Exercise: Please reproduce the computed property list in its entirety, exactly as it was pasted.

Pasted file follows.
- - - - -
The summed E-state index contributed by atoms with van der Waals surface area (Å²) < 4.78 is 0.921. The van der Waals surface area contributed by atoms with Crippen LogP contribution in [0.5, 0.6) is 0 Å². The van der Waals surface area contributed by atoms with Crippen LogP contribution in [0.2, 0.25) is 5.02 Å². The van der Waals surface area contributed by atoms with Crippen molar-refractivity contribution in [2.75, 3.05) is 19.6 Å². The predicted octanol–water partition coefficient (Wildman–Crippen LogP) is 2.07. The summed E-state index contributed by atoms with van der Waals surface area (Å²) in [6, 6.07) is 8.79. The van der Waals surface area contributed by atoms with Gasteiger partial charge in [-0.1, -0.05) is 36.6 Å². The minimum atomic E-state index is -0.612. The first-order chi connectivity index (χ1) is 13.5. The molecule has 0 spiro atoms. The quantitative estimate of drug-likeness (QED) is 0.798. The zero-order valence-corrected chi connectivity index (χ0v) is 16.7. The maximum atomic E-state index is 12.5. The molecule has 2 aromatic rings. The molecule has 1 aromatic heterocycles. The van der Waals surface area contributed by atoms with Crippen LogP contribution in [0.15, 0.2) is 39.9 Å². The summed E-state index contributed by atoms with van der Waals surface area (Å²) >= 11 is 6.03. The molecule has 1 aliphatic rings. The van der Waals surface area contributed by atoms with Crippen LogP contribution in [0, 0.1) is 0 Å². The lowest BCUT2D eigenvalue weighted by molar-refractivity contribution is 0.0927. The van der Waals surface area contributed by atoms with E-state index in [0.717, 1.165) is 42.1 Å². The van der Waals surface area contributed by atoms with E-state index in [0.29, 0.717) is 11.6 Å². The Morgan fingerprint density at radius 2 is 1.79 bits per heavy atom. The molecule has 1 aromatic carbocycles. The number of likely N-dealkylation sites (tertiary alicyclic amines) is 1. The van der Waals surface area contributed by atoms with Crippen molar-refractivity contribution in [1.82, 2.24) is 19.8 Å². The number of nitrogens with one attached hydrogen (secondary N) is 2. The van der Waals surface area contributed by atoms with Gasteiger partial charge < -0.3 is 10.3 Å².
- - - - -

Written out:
The summed E-state index contributed by atoms with van der Waals surface area (Å²) < 4.78 is 0.921. The van der Waals surface area contributed by atoms with Crippen LogP contribution in [0.5, 0.6) is 0 Å². The van der Waals surface area contributed by atoms with Crippen LogP contribution in [0.2, 0.25) is 5.02 Å². The van der Waals surface area contributed by atoms with Crippen molar-refractivity contribution in [2.75, 3.05) is 19.6 Å². The predicted octanol–water partition coefficient (Wildman–Crippen LogP) is 2.07. The summed E-state index contributed by atoms with van der Waals surface area (Å²) in [6, 6.07) is 8.79. The van der Waals surface area contributed by atoms with Gasteiger partial charge in [-0.1, -0.05) is 36.6 Å². The minimum atomic E-state index is -0.612. The first-order chi connectivity index (χ1) is 13.5. The molecule has 0 spiro atoms. The quantitative estimate of drug-likeness (QED) is 0.798. The zero-order valence-corrected chi connectivity index (χ0v) is 16.7. The maximum atomic E-state index is 12.5. The molecule has 2 aromatic rings. The molecule has 1 aromatic heterocycles. The van der Waals surface area contributed by atoms with Crippen LogP contribution in [0.15, 0.2) is 39.9 Å². The summed E-state index contributed by atoms with van der Waals surface area (Å²) >= 11 is 6.03. The molecule has 1 aliphatic rings. The van der Waals surface area contributed by atoms with Crippen LogP contribution in [0, 0.1) is 0 Å². The lowest BCUT2D eigenvalue weighted by molar-refractivity contribution is 0.0927. The van der Waals surface area contributed by atoms with E-state index in [0.717, 1.165) is 42.1 Å². The van der Waals surface area contributed by atoms with E-state index in [0.29, 0.717) is 11.6 Å². The Morgan fingerprint density at radius 2 is 1.79 bits per heavy atom. The molecule has 1 aromatic carbocycles. The number of likely N-dealkylation sites (tertiary alicyclic amines) is 1. The van der Waals surface area contributed by atoms with Crippen molar-refractivity contribution in [1.82, 2.24) is 19.8 Å². The number of nitrogens with one attached hydrogen (secondary N) is 2. The van der Waals surface area contributed by atoms with Gasteiger partial charge < -0.3 is 10.3 Å².